Who will provide all this, where will they provide for it and for how long? Three to five generations, maybe more? Who will guarantee all these futures? And who will look these people in the eyes as the decaying radiation ticks away in their blood and they can neither find partners to found families with nor make friends outside their own accursed community of internal exiles? I defy any government to give full and honest answers to these questions.

And who, when all is arranged, if it can ever be arranged, will foot the bill? Not an already bankrupt utility, not even an entire industry fighting for its financial life. The answer, as I mentioned above, ought to be insurance. But there is a very big catch, and this is where it gets especially ugly. If the IAEA does not have an INES level above 7, this is not because of a lack of possibilities for more severe incidents, but simply because such events lie outside the parameters of reasonable calculation. In other words, that which does not exist on paper because it cannot be quantified cannot be taken into account.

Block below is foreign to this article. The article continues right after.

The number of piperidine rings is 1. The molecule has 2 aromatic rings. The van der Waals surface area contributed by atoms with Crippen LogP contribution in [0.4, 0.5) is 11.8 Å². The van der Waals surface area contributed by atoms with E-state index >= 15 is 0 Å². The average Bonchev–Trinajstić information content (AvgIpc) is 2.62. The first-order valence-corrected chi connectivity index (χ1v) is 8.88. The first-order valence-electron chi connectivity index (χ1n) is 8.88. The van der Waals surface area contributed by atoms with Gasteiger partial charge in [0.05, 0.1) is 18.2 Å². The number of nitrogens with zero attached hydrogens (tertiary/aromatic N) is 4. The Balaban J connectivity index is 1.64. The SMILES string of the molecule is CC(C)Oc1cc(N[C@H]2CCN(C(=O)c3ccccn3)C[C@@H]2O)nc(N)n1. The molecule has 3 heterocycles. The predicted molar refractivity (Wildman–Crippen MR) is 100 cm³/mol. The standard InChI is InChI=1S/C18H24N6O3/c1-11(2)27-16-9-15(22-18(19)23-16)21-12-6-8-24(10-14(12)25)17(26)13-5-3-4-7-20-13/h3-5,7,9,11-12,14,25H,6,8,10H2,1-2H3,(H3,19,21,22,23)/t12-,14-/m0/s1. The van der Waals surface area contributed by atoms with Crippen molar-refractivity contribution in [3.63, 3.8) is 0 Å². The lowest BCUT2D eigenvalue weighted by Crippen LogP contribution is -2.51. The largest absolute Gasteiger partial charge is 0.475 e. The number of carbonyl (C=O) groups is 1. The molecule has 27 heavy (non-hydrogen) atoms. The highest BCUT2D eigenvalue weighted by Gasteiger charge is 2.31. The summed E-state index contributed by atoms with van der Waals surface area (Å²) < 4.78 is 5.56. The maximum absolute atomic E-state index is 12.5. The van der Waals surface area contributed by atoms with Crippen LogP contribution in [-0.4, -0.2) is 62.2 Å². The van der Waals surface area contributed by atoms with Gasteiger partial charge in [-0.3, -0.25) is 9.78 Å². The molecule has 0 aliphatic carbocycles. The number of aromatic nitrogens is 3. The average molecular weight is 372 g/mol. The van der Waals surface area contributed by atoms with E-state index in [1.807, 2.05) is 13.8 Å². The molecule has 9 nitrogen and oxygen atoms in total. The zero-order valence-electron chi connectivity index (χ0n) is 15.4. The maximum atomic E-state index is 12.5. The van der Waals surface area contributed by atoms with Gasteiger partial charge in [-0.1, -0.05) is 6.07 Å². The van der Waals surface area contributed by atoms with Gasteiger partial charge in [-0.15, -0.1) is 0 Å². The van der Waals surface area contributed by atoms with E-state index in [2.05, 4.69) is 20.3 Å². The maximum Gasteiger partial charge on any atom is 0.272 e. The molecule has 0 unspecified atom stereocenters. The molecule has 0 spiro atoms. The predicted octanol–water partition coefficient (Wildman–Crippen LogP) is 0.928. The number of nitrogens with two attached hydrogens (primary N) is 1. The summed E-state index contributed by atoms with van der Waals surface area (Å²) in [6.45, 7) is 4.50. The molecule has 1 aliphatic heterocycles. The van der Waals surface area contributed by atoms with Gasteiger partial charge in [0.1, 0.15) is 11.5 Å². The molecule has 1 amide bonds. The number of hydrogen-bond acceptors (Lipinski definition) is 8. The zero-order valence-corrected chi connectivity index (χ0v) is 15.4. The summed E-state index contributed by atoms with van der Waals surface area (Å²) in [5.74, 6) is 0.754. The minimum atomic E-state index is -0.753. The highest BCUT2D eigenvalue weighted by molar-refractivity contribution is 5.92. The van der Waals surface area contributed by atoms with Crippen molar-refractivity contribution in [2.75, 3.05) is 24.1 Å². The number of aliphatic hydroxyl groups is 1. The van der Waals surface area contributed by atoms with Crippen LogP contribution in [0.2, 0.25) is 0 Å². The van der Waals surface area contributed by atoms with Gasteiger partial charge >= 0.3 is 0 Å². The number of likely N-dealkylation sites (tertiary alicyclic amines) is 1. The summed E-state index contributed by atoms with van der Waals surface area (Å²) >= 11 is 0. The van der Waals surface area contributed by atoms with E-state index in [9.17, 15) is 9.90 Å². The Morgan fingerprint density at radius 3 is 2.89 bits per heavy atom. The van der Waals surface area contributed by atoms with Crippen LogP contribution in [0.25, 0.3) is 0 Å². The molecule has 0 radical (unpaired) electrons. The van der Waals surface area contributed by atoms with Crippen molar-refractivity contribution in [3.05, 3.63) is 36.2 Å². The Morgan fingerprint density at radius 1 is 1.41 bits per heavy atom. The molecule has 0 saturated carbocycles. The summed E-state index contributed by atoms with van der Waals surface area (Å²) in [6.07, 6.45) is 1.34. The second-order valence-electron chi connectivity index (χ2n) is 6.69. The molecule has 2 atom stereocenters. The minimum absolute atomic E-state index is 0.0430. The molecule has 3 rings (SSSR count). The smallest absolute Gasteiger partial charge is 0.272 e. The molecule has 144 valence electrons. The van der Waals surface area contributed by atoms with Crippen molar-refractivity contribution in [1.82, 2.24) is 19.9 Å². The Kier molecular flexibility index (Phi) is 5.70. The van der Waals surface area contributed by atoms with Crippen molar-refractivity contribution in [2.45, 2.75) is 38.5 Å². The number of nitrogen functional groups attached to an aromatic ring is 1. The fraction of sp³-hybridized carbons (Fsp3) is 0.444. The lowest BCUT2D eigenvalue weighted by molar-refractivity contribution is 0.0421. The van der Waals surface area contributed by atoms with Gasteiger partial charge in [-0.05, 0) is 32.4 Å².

Like any major industry, at least since Union Carbide’s disaster in Bhopal, the nuclear industry is required by law in all civilized countries to have its facilities insured, not only for damage to the immediate area, but also for any short and long-term financial, infrastructural, social and health effects an accident might provoke in populations. Insurance agencies and their backers in banks and reserve funds, are by nature cautious and will not underwrite cover for unlimited liability or incalculable risk. The IAEA obviously cannot publicly suggest that such a risk exists (for example, by using a 1 – 9 ‘Richter-style’ scale, that increases severity by powers of 10), because if it were to admit this possibility, no reactor anywhere would ever receive funding, public or private. No serious investor would put money into a process whose possible ramifications might turn out to be uninsurable.